Nevertheless there is a trend, a fashion initiated paradoxically by the Web which is reconsidering the very pertinence and even legitimacy of privacy. This leads to more and more people being asked — in the real world — about details of themselves, of their identity, of their lives, which has nothing to do with a commercial transaction. Recently I bought perfume as a gift and was asked while presenting my credit card my name and address! What to do then? If I play the anonymity role I’ll just lie, if I play the privacy role I’ll tell them in a straightforward yet polite way that it’s none of their business.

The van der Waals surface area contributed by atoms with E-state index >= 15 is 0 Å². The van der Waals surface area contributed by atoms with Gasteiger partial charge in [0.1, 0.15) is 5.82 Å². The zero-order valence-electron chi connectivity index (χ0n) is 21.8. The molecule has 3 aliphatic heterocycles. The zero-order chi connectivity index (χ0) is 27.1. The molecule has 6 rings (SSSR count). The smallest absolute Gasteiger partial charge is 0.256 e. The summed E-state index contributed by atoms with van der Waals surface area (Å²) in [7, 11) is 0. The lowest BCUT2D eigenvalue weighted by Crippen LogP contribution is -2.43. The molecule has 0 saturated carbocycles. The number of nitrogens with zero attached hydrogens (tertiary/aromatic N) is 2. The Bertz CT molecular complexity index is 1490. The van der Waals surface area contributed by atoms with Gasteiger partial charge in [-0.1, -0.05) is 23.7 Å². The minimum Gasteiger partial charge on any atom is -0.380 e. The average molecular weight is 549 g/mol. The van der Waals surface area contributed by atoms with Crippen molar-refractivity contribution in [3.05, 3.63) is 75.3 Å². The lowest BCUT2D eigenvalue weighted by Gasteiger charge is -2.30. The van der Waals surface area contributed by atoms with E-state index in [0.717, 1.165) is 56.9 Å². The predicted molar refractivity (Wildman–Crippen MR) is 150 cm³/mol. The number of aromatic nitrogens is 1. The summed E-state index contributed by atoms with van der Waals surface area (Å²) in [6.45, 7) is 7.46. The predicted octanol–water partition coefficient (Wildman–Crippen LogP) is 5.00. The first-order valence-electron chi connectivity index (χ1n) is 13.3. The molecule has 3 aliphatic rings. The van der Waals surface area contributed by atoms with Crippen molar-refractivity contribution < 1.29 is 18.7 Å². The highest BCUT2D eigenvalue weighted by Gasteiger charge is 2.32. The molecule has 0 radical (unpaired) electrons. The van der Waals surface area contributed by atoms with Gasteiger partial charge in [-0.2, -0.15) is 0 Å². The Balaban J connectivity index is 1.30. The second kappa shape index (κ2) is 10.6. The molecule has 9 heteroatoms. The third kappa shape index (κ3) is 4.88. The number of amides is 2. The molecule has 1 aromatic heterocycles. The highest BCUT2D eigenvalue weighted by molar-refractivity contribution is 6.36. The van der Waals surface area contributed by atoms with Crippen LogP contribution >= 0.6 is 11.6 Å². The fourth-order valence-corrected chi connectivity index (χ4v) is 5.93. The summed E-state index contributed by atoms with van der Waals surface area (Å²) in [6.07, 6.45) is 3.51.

What I mean is this: it seems to me most of us choose an extreme position which is either anonymity or undressing oneself on the public arena, such as on social networks, when IMO the right balance is honesty together with awareness : say the truth but keep all the truth for your friends. On the Web as in life.

      4. Pants said on January 11, 2016 at 6:02 pm

        @Mike O